When it comes to public transportation, the Triangle needs a “comprehensive system” that allows people to easily walk or ride a bike to their destination after they get off a bus or train, Raleigh’s mayor says.
“It’s not just connecting dots doing light rail and connecting with commuter rail and bus rapid transit,” Nancy McFarlane said. “It’s more than just the spine. When you get off the spot, you’ve got to get to where you’re going.”
McFarlane and Durham Mayor Steve Schewel were among several North Carolina city leaders who attended an annual meeting of the United States Conferences of Mayors this month in Washington, D.C. Nearly 250 mayors from across the country attended the three-day conference to share ideas and connect with federal officials.
The conference focused in part on how to get more cars off the road, a popular topic in the Triangle.
The Wake Transit Plan, approved by voters in 2016, promises more bus routes and the addition of Bus Rapid Transit and commuter rail.
A year later, Raleigh voters agreed to borrow $206.7 million to widen roads, build new sidewalks and bicycle lanes and help support other transportation projects. The idea is that it’s easier to ride the bus if you can easily walk or bicycle the last leg of a trip.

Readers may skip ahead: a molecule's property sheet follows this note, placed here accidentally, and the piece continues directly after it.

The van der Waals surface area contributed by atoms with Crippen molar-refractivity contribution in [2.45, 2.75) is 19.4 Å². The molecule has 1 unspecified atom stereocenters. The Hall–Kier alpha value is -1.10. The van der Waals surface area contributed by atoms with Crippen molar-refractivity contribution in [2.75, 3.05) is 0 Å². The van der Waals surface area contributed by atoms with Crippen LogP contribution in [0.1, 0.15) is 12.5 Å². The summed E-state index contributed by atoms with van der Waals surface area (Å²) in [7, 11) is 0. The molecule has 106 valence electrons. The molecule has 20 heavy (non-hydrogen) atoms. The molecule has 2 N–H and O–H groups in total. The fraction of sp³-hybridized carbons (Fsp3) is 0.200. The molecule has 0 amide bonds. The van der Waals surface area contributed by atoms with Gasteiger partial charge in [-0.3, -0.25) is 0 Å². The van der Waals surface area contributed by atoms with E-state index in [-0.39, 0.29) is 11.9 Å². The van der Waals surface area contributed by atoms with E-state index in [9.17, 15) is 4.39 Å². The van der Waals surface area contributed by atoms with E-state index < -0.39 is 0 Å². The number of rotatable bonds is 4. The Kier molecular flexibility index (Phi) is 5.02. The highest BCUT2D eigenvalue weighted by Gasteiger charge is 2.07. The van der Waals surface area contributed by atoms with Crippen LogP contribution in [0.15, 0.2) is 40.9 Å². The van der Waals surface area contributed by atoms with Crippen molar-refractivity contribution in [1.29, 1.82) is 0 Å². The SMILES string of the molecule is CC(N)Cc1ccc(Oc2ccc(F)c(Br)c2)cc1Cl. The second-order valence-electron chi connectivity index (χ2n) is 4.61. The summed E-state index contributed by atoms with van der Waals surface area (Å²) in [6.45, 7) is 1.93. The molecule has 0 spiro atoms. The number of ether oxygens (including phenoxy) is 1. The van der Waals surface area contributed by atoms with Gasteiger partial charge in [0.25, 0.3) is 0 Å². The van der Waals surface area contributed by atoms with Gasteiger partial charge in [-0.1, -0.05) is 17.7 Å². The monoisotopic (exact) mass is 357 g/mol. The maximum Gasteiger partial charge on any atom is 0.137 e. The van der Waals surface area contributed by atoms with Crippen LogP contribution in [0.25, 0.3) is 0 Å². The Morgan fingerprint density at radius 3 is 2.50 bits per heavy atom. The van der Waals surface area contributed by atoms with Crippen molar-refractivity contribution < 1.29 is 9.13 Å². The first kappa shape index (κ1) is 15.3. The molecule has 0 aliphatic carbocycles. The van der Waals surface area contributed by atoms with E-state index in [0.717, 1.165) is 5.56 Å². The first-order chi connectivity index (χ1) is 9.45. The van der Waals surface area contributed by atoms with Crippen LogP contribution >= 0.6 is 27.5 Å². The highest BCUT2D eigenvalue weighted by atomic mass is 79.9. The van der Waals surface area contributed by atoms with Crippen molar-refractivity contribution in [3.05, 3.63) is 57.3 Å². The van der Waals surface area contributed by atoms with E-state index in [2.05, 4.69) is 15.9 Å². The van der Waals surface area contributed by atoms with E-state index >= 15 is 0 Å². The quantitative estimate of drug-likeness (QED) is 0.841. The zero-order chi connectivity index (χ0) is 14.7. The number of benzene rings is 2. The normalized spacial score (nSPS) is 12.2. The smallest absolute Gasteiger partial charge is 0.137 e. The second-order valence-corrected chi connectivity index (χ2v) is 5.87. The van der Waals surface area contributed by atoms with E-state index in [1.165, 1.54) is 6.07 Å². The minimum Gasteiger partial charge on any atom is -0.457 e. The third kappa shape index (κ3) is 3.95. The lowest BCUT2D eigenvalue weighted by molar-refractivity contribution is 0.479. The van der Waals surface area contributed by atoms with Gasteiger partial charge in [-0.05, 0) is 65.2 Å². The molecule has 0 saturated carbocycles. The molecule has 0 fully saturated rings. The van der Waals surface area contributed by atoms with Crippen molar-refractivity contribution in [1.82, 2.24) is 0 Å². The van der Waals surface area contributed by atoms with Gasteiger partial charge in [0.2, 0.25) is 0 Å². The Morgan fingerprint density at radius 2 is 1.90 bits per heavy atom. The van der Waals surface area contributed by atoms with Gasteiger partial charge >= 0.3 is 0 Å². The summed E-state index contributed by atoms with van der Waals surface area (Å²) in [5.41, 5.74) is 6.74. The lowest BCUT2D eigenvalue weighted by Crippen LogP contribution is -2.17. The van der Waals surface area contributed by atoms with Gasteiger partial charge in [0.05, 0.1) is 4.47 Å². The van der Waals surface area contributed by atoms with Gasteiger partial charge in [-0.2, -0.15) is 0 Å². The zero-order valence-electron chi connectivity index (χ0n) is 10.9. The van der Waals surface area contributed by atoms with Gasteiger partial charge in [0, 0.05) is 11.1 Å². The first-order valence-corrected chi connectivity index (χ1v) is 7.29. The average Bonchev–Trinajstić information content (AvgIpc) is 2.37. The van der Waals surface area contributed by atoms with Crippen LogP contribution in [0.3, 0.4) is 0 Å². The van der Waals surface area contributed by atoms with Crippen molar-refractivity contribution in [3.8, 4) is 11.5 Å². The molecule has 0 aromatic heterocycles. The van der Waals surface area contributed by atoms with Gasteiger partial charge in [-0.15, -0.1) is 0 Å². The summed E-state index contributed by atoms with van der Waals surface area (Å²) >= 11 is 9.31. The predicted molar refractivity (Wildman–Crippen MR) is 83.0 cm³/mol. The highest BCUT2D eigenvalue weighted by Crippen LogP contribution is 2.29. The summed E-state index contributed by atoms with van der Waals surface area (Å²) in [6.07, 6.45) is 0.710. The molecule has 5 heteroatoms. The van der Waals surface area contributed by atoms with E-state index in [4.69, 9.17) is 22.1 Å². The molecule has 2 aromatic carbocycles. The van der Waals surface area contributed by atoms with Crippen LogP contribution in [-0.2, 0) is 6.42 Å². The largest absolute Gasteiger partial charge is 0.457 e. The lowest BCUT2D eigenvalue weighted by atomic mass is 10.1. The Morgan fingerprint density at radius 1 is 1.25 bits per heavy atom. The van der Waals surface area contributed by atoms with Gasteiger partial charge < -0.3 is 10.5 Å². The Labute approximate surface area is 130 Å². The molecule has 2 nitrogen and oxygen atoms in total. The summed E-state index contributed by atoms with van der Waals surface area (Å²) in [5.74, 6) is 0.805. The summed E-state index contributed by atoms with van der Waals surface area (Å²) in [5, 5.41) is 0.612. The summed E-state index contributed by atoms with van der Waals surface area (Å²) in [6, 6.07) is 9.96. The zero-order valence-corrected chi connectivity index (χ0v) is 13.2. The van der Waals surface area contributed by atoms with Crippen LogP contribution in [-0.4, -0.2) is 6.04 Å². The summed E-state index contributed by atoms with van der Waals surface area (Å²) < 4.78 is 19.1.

McFarlane, Schewel and others met with members of U.S. Sen. Thom Tillis’ office and representatives from the U.S. Department of Transportation to talk about infrastructure needs and plans.
The meetings spurred “robust conversations” about how to connect metropolitan hubs and surrounding areas, and McFarlane said officials were pleased to hear that Raleigh voters approved the bond referendum last fall that comes with a 1.29-cent property tax increase.
“To them, it shows we have skin in the game and bumps us higher on the priority list,” McFarlane said. “They see that we have a dedicated stream of money coming from local government.”
Schewel said officials were also encouraged that Durham and Orange counties had set aside money for the future Durham-Orange Light Rail Transit line, a 17.7-mile link between Chapel Hill and Durham. The federal government would need to cover half of the nearly $2.5 billion cost, with the state covering about 10 percent.
Triangle residents must decide if they want to spend the next 50 years stuck in traffic or support a modern transportation network.
“If we don’t make the right choice, it will be like driving around the suburbs of Washington, D.C., where you are stuck on the highways for hours without moving,” he said. “We have to make those choices and make the right choices.”
Wake County’s population is expected to hit 1.5 million by 2037, and Durham County’s population is expected to reach nearly 400,000. More people will mean more cars on the road.